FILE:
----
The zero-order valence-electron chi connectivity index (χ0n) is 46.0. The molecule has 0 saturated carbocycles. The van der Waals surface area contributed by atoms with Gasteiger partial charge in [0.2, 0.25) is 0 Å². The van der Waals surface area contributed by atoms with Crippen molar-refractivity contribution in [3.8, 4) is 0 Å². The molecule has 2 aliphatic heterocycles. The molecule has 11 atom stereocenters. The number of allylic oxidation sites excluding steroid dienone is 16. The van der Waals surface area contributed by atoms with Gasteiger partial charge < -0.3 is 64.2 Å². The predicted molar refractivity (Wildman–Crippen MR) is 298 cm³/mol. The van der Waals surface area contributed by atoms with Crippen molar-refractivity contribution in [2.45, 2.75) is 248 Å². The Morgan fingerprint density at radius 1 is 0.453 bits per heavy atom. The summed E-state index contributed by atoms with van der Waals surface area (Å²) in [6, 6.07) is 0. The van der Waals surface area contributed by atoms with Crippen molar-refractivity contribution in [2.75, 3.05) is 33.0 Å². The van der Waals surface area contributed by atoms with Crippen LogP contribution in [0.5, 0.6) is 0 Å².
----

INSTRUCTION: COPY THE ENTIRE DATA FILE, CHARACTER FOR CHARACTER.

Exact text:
The zero-order valence-electron chi connectivity index (χ0n) is 46.0. The molecule has 0 saturated carbocycles. The van der Waals surface area contributed by atoms with Gasteiger partial charge in [0.2, 0.25) is 0 Å². The van der Waals surface area contributed by atoms with Crippen molar-refractivity contribution in [3.8, 4) is 0 Å². The molecule has 2 aliphatic heterocycles. The molecule has 11 atom stereocenters. The number of allylic oxidation sites excluding steroid dienone is 16. The van der Waals surface area contributed by atoms with Gasteiger partial charge < -0.3 is 64.2 Å². The predicted molar refractivity (Wildman–Crippen MR) is 298 cm³/mol. The van der Waals surface area contributed by atoms with Crippen molar-refractivity contribution in [2.45, 2.75) is 248 Å². The Morgan fingerprint density at radius 1 is 0.453 bits per heavy atom. The summed E-state index contributed by atoms with van der Waals surface area (Å²) in [6, 6.07) is 0. The van der Waals surface area contributed by atoms with Crippen molar-refractivity contribution in [2.75, 3.05) is 33.0 Å². The van der Waals surface area contributed by atoms with Crippen LogP contribution in [0.5, 0.6) is 0 Å².